May 12, 2014

Sunny, Vol. 1

Sweet and sad.

Sunny is an ongoing manga by Taiyo Matsumoto (first serialized in 2011), about the everyday lives of several children and teens living in a group home. It's broken up into vignettes, each revolving around a different character. "Sunny" is actually a Sunny 1200, a broken-down car sitting on the grounds.

There isn't really a set "plot" of beginning, middle and end. It's just day by day life for these regular people. But the writing digs deep inside each character, and really draws out who they are.

The home (Star Kids) isn't exactly an orphanage, because several of the kids still have parents (whom they even see now and then). It's just that due to whatever circumstances, their parent(s) are unable to care for them. This seeming rejection creates a lot of coping mechanisms, and the creativity that some of the kids have creates a "safe zone" of sorts between their imagination and reality. They'll sit inside the Sunny, using their imaginations to escape reality, if only for a short time.

The stories focus on the kids' everyday lives. Most of them aren't perceived as "normal" by other kids outside the home, so most of their regular social interaction is with each other. The kids can be weird, sure, but they're still people. They each have distinct personalities, struggles, hopes, and dreams. And over time, these are at least glimpsed by the reader.

Star Kids isn't a bad place for the kids to live. The adults in charge do their best to provide a good living environment, even if the kids drive them up the wall sometimes. A few of the kids have very strong personalities, and watching them bounce off of each other is pretty entertaining.

It's a bittersweet nostalgic look back, because every kid went through a period of feeling like they didn't belong at one point or another. It's just regular everyday things happening to these kids. But they're in a living situation that they don't want and have no control over. So seeing what these everyday events mean to them, as well as how they react, really hits home emotionally. When they do finally open up to someone, you can tell that not only is it hard for them to do, but how much trust they truly place in each other.

Star Kids is a place where they know they can feel safe and be themselves, but it's not the same kind of upbringing as everyone around them. Most of them are just unsure about their place in life. They each cope with their internal anxiety in their own way. Some act out, some shut down, some deflect it entirely, and everything in between. At the end of the day, though, they rely on each other more than they know.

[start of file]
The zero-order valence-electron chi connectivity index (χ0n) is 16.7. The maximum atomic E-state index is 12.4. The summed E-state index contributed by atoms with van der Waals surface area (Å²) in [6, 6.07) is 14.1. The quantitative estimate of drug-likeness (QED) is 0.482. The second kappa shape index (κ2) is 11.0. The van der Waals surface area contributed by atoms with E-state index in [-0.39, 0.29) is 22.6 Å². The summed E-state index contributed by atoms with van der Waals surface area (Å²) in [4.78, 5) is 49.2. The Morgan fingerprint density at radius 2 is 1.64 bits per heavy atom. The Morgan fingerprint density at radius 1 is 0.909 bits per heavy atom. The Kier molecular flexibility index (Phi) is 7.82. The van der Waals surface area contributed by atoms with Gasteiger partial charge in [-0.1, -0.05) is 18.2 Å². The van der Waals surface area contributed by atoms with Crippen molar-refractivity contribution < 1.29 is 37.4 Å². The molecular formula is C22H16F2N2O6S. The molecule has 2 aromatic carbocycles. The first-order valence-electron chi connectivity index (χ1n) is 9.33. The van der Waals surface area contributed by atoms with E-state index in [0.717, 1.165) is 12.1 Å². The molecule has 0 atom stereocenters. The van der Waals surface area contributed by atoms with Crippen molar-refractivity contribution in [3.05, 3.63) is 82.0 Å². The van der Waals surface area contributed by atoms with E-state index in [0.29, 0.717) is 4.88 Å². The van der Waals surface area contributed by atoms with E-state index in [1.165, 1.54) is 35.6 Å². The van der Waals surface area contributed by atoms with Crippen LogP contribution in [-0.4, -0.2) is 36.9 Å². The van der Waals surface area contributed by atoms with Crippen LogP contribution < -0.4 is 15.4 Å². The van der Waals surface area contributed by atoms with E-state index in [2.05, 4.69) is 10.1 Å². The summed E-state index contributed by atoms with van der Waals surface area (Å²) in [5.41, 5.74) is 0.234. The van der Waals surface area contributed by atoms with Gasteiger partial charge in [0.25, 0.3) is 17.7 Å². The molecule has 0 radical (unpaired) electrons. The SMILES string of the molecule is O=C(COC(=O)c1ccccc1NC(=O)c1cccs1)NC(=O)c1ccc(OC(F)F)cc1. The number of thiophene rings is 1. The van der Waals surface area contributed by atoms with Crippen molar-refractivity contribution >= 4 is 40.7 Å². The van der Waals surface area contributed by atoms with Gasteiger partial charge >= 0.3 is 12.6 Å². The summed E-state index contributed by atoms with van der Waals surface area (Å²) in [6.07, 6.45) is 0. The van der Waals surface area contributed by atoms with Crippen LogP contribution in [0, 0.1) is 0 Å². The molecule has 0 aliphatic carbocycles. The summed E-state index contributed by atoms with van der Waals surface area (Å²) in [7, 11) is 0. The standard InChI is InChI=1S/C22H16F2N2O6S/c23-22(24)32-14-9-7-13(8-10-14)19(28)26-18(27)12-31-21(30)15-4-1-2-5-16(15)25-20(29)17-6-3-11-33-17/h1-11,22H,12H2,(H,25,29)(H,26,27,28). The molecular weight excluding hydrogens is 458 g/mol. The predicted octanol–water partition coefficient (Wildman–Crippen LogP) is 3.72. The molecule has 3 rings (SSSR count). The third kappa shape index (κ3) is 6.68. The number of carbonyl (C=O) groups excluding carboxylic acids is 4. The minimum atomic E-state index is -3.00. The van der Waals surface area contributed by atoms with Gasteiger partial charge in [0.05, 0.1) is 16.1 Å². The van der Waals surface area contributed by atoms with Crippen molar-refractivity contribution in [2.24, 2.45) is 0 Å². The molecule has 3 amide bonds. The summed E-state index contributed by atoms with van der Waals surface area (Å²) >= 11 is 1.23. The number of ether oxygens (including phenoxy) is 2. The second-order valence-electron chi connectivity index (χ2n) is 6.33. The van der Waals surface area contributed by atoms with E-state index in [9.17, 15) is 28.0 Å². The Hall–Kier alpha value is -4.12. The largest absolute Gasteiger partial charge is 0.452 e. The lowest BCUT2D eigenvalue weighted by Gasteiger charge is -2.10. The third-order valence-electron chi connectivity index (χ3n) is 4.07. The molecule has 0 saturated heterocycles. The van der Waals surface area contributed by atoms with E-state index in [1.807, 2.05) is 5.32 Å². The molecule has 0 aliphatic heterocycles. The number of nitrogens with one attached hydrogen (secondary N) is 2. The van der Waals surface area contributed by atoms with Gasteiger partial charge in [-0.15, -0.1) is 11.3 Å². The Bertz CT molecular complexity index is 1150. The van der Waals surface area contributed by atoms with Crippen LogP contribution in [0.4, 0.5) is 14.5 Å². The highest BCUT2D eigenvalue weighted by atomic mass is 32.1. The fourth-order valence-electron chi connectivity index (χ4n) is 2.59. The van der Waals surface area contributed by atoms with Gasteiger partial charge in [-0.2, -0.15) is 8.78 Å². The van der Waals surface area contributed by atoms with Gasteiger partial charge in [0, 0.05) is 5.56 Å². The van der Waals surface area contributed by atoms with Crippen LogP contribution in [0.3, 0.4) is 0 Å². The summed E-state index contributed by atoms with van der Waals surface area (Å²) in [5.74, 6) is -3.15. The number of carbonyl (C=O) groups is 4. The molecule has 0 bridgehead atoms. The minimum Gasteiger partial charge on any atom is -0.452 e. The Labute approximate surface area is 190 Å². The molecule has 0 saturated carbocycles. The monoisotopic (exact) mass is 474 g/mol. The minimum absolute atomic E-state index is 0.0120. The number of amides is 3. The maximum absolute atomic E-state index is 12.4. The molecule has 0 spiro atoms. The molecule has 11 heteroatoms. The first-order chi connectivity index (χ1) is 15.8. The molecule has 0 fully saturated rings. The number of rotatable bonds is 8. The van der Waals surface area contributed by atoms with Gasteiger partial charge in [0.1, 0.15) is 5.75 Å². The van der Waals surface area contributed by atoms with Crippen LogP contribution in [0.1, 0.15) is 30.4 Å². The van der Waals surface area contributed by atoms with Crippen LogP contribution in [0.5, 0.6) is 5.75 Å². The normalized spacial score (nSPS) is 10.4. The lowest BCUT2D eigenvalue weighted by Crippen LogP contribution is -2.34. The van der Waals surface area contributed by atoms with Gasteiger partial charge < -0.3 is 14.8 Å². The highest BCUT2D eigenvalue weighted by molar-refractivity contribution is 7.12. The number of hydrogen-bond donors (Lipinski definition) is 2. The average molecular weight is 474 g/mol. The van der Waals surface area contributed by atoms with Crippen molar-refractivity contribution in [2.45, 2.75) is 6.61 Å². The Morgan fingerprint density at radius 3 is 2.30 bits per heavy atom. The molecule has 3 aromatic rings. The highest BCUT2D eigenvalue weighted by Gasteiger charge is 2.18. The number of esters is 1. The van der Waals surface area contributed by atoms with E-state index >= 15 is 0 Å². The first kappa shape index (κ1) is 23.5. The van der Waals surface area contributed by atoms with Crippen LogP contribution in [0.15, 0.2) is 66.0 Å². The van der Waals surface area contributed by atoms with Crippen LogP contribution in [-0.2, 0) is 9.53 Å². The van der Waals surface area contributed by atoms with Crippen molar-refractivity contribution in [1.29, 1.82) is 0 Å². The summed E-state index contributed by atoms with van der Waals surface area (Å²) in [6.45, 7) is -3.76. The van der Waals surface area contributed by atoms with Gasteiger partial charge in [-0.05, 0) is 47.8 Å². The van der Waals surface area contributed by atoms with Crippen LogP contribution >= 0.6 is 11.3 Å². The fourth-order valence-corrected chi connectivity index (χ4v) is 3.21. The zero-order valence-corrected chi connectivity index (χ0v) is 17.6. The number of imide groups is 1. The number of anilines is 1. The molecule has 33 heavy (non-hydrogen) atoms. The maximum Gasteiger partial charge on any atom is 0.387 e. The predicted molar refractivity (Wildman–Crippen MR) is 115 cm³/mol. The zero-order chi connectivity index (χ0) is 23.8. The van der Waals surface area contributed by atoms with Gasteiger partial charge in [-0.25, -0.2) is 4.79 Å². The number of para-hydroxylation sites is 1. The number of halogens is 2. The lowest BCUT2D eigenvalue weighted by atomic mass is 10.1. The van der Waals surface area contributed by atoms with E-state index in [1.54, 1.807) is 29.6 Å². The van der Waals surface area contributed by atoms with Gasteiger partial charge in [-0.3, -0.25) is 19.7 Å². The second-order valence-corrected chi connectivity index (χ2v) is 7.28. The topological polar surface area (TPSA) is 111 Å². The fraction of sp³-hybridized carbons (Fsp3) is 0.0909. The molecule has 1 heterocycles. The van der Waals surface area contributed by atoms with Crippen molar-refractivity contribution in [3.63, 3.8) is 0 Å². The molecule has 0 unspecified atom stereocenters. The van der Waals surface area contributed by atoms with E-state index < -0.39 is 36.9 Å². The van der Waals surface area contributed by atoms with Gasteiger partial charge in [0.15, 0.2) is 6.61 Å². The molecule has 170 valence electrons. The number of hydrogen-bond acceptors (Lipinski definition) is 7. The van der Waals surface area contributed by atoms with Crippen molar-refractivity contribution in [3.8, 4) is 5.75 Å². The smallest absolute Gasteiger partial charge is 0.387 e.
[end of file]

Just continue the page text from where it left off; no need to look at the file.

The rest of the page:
Some characters haven't really been explored yet, which is why I'm glad the manga continues. I wasn't sure how I was going to feel about Sunny, but after finishing it, I definitely want to seek out the other two volumes available. Matsumoto's character development and ability to capture their emotions is excellent, and since that's pretty much the meat of the manga, it works out rather well. He can also have the characters say so much with the tiniest word or gesture.

The art and visual style is pretty unique. I was initially put off by it, because it wasn't very graceful. Upon reading through a second time, however, I think it works really well with the writing. Panel layout, choices of perspective/distance, and character design really adds another layer of artistry to the whole thing. The harshness and unfavorable conditions of their lives is perfectly represented by the drawing. Rough around the edges, but genuine and sincere at its core.

The book itself has a very nice hardcover, textured binding. The paper is high quality, and the inking is very solid and clean. The few pages presented in color are really beautiful. The book is slightly larger than most of the standard-size manga. Thankfully, it also reads right to left.

I would definitely recommend Sunny. But the 13+ age rating doesn't seem quite right to me. I don't know how many young teens would "get it." It seems like more of an adult-oriented read, looking back to that time of childhood, and being able to fully understand it. I feel like most young teens would still be going through that phase themselves, and therefore not fully understand the point of the manga. But maybe that's just me.

No comments:

Post a Comment